We were lucky enough to catch a shuttle from our parking area towards the direction of the base lodge, but even the shuttle couldn’t get all the way there due to the slippery roads. We eventually got off and followed the line of people walking towards what we hoped was the base lodge, but we could hardly see a thing in the heavy snowfall. There was a line for tickets, which worried me about crowds, but as it turned out, crowds wouldn’t be an issue at all. I looked up at some of the slopes that were close enough to be seen, and saw that they were deserted. As it turned out, there was all the untracked powder you could want and more… if you could ski it.
We caught one of the main lifts from the base, and headed up. We decided to take an easy cruiser to warm up, and that worked great until we passed a sparse area of trees on our left. All I could see were acres of untracked snow, not even a hint of a track anywhere. Who could resist it? Jumping into the glade, everything suddenly became clear, the skiing was unlike anything I had experienced before. We were essentially skiing on virgin snow, most of which had fallen in the past couple of weeks, with absolutely NO base. We’re talking four feet or so of unpacked powder, and this wasn’t the champagne that you’d find in Utah or Colorado, or Vermont in midwinter, this was 10% H2O+ Pacific Northwest material. Happily, this meant that there was no concern about hitting the ground below, but boy was it hard to ski. If you didn’t keep up your speed and plane on top, you bogged down in the mire, and had to extract yourself and start again. The blue pitch that we were on was nowhere near steep enough to keep us going (and as I found out later, even a pitch of 35 degrees wasn’t enough), so it was time for a reassessment. Off to the left, the trees dropped away at a pitch that looked like 40 degrees, nice and steep. However, the slope only got steeper and simply seemed to disappear. Although I wanted to see if the slope was steep enough to keep moving, it didn’t seem too wise to dive into unknown steeps, especially with this crazy snow. Instead, we traversed our way back to the trail, a very slow process indeed. Even just traversing it was difficult to keep your balance, and you didn’t dare fall over because getting out meant a Lot of work. E fell once at the end of the traverse, just fell to the side slightly. I took her 10-15 minutes to dig herself out. We now understood why the powder was so untracked.
Making our way back to the trails, we decided to figure out this snow in a slightly more forgiving setting. The powder on the groomed runs was at least chopped up, and made things a bit easier, but not entirely. As we worked our way down a black trail with a pitch of around 25-30 degrees, I looked around and noticed that every other single person on the trail was buried in the snow searching for their skis, in the process of falling, or getting up from a fall. Any yearning I’d had for my snowboard was removed after I’d seen enough snowboarders floundering in the powder unable to extract themselves, and then struggle to even get moving again. This was obviously challenging snow. Fortunately, the option of skiing the chopped up areas, then diving into the untracked to experiment, really paid off, and we were soon figuring some things out. Planing on top worked the best, which meant that you had to maintain speed. If you tried to turn too aggressively, it meant the pressure would push you down in the mire. Keeping a uniform platform of two skis was imperative. If you weighted one ski even slightly more than the other, down it would go into the deep and you were in trouble. If you did break the plane of the surface few inches and start to dive, shifting your weight rearward seemed to be the best defense. It was like walking a tightrope of powder-skiing technique. The tolerances were so tight, that normal lapses in technique that one could get away with meant the difference between powder skiing bliss and stuck in the deep (or worse). Anyway, it’s not easy to describe the conditions in words, but they were weird enough to be worth of a couple of paragraphs of effort.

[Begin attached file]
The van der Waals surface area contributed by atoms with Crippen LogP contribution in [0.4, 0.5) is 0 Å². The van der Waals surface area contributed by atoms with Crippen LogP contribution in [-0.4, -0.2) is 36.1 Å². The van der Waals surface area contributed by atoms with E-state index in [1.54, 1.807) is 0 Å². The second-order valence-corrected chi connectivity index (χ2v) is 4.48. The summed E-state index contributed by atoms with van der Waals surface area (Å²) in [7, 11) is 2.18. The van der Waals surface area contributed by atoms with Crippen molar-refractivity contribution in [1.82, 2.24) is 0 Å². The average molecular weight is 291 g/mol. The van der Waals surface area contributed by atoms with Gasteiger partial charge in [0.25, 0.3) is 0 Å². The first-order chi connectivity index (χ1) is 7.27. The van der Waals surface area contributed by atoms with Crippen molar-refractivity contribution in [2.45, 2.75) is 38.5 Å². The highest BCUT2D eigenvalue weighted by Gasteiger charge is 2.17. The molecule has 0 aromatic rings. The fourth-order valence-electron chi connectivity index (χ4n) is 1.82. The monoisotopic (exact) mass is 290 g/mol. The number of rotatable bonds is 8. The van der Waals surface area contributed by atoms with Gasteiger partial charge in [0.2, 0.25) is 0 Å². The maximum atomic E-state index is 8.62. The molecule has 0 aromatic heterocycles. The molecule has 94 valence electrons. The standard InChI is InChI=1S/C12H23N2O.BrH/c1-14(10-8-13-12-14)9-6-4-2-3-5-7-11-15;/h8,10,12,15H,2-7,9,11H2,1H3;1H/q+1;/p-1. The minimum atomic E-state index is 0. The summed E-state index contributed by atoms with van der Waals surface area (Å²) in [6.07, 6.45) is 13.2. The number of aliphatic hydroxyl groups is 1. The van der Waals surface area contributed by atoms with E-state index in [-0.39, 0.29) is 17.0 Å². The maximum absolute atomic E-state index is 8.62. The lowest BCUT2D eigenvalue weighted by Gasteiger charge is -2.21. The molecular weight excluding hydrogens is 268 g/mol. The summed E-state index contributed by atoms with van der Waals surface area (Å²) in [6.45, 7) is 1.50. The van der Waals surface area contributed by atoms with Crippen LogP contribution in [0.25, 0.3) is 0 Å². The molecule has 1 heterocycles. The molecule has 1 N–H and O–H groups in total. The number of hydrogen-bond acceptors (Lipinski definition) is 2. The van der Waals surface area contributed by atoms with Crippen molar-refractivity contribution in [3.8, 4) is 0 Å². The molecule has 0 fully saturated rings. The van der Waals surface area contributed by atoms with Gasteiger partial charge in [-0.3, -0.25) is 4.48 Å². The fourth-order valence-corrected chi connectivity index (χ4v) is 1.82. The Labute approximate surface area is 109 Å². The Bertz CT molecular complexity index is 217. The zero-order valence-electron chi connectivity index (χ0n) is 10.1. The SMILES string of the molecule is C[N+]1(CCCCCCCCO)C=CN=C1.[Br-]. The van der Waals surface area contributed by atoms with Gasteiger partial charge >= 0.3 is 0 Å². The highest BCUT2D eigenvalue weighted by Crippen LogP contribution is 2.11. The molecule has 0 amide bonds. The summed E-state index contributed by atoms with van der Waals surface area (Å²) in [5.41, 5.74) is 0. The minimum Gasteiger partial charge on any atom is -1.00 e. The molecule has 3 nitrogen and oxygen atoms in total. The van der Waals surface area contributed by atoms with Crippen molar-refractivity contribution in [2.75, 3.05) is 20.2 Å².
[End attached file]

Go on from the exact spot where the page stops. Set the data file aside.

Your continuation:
As the day wore on, we explored more of the mountain and found some fun places to work out technique for the snow. The mountain is composed of two main areas, the front side, called Schweitzer Bowl, and the back side, called Outback Bowl. Most of the mountain was open, except for a few steep places that seemed to require avalanche control, and a couple of upper lift sections where the wind was just howling too fiercely to allow people to go up (it was easy to see at this point why Silver Mountain was closed). Thus, we unloaded at the mid station. We actually found some of our best turns on a blue trail called Midway on the front side of the mountain. The wind seemed to have hit it just right so that the snow was a little more compacted, allowing you to sink in only a foot or so and maintain speed. We found a nice area of untracked and worked it for a few laps. We explored the Outback Bowl area, and ate our lunches at a lodge there called the Outback Inn. It was a nice quiet place, but they didn’t have fries, only baked potatoes or “Spuds” as they called them. Seems like an Idaho thing.